Shipping gauge shows iron ore, copper prices heading for fall
The Baltic Dry Shipping Index came to prominence at the start of the Chinese-led commodity supercycle around a decade ago.
The London-based Baltic Exchange tracks the cost of moving commodities along more than 50 routes around the world and the BDI is considered one of the go-to barometers of the global economy and a leading indictor of commodity prices.
In November 2015 the index dropped to the lowest since 1985 when Baltex started tracking the data. The index came roaring back in the second half of 2017, hitting a five year high.
But that all changed mid-December and despite a recent uptick the BDI has dropped 32% since then.
In a research note Capital Economics says even when taking into consideration seasonal factors including weather and the Chinese New Year Holiday the recent fall was “particularly large and is hard to explain by temporary factors alone”:
“If we assume that at least part of the fall in the BDI is a reflection of somewhat weaker demand for seaborne industrial commodities, then the strength in industrial metals prices appears unsustainable.
“The BDI may find support this year as growth in supply of new ships slows and China shows a preference for high-quality imported commodities.
“However, this does not stop us from forecasting that growth in China’s overall commodities demand is set to fall this year, which will act as a drag on prices.”
Copper exchanged hands for $3.20 a pound or $7,050 a tonne last week. The metal has declined moderately in 2017 after a 30% gain in value last year.
Northern China import prices for iron ore climbed to just under $80 a tonne last week, close to the highest level for the steelmaking raw material since April last year.
On Friday the BDI was at 1,185 points and the nadir of 519 little over two years ago coincided with multi-year lows in iron ore ($37 a tonne) and other bulk commodities.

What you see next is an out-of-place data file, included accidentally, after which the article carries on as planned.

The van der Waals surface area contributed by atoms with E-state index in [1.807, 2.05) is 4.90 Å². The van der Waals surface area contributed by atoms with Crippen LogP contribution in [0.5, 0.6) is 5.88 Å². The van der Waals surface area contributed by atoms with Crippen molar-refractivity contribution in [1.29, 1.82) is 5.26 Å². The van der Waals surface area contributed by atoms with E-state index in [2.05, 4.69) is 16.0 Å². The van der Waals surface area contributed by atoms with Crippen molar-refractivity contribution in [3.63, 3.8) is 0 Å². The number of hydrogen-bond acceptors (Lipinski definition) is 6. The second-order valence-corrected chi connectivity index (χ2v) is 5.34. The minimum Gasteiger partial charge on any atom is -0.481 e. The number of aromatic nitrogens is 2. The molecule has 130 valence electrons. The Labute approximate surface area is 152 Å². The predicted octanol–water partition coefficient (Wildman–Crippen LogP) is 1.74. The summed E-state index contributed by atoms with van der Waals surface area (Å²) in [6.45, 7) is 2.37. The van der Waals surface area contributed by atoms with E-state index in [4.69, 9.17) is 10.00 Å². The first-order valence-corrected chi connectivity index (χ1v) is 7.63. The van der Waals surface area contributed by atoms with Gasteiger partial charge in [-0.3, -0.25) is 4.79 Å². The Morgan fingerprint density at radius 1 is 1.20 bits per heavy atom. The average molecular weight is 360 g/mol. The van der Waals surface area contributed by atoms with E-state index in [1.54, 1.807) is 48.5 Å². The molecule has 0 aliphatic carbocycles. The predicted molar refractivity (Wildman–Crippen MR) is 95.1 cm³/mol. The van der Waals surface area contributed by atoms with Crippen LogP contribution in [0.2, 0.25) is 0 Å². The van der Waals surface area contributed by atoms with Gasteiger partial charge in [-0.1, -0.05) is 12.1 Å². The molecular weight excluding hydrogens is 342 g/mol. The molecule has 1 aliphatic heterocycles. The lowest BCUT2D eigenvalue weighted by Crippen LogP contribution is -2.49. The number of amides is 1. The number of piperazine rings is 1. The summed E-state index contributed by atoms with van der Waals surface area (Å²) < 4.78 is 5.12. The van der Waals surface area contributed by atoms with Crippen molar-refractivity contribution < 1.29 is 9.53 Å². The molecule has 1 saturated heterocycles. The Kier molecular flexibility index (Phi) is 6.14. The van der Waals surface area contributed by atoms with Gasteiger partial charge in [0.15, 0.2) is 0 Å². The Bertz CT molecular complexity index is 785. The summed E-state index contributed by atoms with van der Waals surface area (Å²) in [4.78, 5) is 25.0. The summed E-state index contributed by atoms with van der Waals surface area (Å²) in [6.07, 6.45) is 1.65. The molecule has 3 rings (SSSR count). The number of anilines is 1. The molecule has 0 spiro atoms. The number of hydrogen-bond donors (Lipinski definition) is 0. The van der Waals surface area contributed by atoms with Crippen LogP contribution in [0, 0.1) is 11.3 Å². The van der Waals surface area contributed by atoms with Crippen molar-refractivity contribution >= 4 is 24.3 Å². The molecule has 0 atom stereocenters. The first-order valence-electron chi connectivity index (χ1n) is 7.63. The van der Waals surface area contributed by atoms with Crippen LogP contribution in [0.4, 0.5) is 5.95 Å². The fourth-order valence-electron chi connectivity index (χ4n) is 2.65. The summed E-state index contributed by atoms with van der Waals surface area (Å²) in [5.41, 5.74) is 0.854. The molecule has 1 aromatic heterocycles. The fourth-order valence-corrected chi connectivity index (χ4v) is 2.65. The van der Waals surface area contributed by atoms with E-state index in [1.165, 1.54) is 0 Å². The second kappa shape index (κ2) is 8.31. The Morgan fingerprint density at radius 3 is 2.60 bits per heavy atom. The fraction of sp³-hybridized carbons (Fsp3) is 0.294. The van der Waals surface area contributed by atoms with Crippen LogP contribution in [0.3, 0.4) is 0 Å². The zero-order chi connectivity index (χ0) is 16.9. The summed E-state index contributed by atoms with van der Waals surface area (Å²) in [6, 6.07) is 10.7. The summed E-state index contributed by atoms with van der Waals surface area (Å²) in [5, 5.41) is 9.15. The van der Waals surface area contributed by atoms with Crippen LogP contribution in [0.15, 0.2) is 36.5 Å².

Base metals also bottomed late 2015/early 2016 with copper – also a good gauge of global economic health – hitting six year lows under $2.00 a pound ($4,300 a tonne).
The index peaked at 11,677 in May 2008, but never recovered following the global financial crisis, despite the continued growth in world and Chinese bulk trade.
Of the freight rates tracked by the exchange, those for Capesize ships provide the best insight into the health of the Chinese economy.
Capesize vessels can haul roughly 160,000–180,000 tonnes and are the dominant vessels for the world’s 1.4 billion tonnes seaborne iron ore trade.
Iron ore represents more than a fifth of the global dry bulk trade and is the second most traded commodity after crude oil and ahead of coal.
The surge in iron ore trade beginning a decade ago translated into a massive boost for daily earnings for Capesizes, the largest ships tracked by the index and so called because these vessels cannot use the Panama Canal.
Capesize rates topped out at an eye-watering $234,000 in June 2008 but has gone as low as just $4,015 a day.